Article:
Following cyber attacks on several local businesses and a school, the Newcastle Herald has published a discussion on cybersecurity with our Sales and Marketing Director, Michael Wilson.
As we’ve written throughout the year, we’ve seen increasing cybersecurity risks facing Australian businesses, with phishing attacks for instance up 44% compared with last year, and the Australian Cyber Security Centre (ACSC) receiving reports of cyberattacks around once every 10 minutes.
To discuss these threats and how businesses can tackle them, as well as the five year outlook for cybersecurity, Michael fielded a range of questions from the Newcastle Herald.
Some of what Michael had to say
One analogy I like to use is that in some places is it safe to leave your house unlocked because the risk of someone breaking in is so low, but if you lived in a high crime location you would take many measures to secure your house. A few years ago the risk of cybercrime was so much lower that many were left unlocked or only minimal security was in place as it was unlikely to be breached. Unfortunately, the landscape has changed rapidly. We now have to take more and more security measures as the frequency and the sophistication of the attacks is increasing dramatically.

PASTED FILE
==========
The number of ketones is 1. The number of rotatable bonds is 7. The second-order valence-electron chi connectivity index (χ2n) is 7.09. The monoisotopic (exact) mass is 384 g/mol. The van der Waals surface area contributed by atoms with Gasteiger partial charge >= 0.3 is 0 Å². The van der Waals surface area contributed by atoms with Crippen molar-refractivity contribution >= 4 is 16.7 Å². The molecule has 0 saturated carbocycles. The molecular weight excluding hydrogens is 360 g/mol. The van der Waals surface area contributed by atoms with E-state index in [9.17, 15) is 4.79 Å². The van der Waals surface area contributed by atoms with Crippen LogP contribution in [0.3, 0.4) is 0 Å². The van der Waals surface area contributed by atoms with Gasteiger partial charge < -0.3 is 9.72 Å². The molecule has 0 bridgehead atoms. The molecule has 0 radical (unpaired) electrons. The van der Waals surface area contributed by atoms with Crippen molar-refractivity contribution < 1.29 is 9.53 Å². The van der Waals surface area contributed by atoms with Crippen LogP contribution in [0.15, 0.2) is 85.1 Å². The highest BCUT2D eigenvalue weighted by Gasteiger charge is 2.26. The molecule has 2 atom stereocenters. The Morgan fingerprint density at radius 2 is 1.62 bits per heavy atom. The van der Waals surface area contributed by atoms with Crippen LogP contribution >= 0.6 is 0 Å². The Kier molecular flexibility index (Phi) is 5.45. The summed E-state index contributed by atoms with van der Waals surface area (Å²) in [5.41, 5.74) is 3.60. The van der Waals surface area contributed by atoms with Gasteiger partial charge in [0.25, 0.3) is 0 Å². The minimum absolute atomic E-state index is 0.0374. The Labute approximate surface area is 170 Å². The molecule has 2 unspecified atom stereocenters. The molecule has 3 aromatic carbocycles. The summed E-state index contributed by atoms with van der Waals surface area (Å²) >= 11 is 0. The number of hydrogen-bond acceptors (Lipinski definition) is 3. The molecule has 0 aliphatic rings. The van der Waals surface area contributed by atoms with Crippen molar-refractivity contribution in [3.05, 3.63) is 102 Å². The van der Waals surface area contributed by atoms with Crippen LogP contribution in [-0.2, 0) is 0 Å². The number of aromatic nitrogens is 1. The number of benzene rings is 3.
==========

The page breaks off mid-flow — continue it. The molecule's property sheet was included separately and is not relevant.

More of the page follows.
The main threats from cyber criminals? Phishing and business email compromise ransomware such as cryptolocker and Wannacry malware that encrypts your data and holds it to ransom [and] spoofing attacks pretending to be other people usually attempting to directly steal funds.
[In the next five years] Cyber criminals will continue to invest in artificial intelligence to increase the sophistication, frequency and effectiveness of attacks, particularly by leveraging social engineering. Artificial intelligence will use many data points to correlate information about you to try and trick you into giving up passwords, clicking on something or taking an action you otherwise wouldn’t. The trends of increasing frequency and sophistication show no signs of slowing down.
Michael Wilson – Forsythes Technology